• This is known as the forward biasing of a diode
  • Just keep this simple principle of a diode in mind,
  • you will understand the operation of a transistor very easily
  • Now back to the transistor
  • Note that the P layer is really thin and lightly doped
  • You can easily see that a transistor is essentially two diodes sandwiched back to back
  • So whichever way you connect the power source,
  • one diode will always be reverse biased and block the electricity flow
  • This means the transistor is in the off state
  • Now let's connect a second power supply as shown
  • The power supply should have enough voltage to overcome the potential barrier
  • So this is just a forward biased diode
  • Thus a high number of electrons will be emitted from the N region
  • Just like in a diode a few electrons will combine with the holes
  • and jump across the neighboring holes and flow to the base
  • But there are a lot more electrons that has crossed to the P side,
  • what will these remaining electrons do?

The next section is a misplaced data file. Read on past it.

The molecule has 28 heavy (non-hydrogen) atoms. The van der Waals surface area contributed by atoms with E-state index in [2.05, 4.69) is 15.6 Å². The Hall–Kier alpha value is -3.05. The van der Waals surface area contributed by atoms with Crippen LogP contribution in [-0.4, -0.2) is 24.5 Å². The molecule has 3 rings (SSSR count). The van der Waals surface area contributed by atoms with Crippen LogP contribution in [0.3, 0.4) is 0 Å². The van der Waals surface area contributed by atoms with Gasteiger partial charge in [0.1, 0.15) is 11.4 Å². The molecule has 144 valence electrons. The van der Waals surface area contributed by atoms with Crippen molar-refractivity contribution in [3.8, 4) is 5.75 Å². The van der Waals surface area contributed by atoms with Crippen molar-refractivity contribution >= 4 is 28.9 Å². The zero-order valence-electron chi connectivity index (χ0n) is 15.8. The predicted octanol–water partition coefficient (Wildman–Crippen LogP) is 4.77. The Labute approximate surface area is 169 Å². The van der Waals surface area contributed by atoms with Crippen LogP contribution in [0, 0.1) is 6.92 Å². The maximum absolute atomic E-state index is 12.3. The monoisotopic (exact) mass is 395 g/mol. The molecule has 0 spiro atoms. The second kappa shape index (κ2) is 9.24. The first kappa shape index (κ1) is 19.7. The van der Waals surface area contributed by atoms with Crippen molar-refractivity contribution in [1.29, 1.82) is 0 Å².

• Think for a moment
  • The remaining electrons will get attracted by the positive terminal of the first power source
  • and will flow straight as shown
  • Note that the P region is very narrow
  • which ensures that no remaining electrons flow to the positive terminal of the second power source
  • In short a small base current is amplified to a high collector current
  • You can easily correlate the naming of the transistor terminal with the nature of electron flow
  • Ff you can increase the base current the collector current will increase proportionally,
  • this is a clear case of current amplification
  • The kind of transistor we have discussed is called a bipolar junction transistor